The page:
Walter Scheib, a chef who served in the White House kitchen between 1994 and 2005 was found dead in the New Mexico mountains this weekend. He was 61.
Scheib had been missing for over a week. He was last seen about to embark upon a hike solo through the Sangre de Cristo Mountains, according to the Washington Post.
Authorities have not released a cause of death, according to NPR. Scheib was discovered just off a trail in Taos, N.M. (about 70 miles North of Santa Fe) last night. It is unclear if a fall or injury contributed to the cause of death.
Originally from Oakland, Calif., Scheib studied at the Culinary Institute of America in Hyde Park, N.Y. after college. By the early 1990s, Scheib was hired by the White House. In 1994, then First Lady Hillary Clinton promoted him to Executive Chef. Clinton appreciated his attention to American ingredients; many former White House chefs were expected to cook in the French style. He lasted through the Clinton reign and into the Bush era, but after 11 years First Lady Laura Bush asked him to resign.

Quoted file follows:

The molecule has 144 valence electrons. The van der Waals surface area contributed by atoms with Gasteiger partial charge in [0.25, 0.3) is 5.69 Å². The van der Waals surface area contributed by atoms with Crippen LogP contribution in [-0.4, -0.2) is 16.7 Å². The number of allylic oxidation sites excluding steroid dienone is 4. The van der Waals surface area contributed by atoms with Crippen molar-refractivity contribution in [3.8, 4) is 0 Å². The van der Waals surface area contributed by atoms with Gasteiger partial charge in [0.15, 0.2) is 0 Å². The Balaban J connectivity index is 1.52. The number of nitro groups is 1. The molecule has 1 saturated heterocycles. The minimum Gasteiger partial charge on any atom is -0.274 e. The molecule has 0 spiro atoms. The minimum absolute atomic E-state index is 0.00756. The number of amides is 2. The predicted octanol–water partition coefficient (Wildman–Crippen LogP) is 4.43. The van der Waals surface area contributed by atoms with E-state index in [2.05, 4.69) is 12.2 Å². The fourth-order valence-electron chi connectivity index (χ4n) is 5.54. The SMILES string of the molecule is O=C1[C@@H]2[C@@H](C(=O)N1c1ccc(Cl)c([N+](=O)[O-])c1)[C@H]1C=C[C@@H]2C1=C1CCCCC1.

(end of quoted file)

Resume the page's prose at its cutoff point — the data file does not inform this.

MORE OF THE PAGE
Scheib cooked for many heads of state and honored White House guests, including Boris Yeltsin, Princess Diana, Nelson Mandela, and once-British Prime Minister Tony Blair.
In 2007, he published a cookbook and memoir of his time at the White House titled White House Chef: Eleven Years, Two Presidents, One Kitchen. Here he is on The Daily Show in 2007, promoting his book, and noting that then President Bush called him "Cookie."
Video: Walter Scheib on Jon Stewart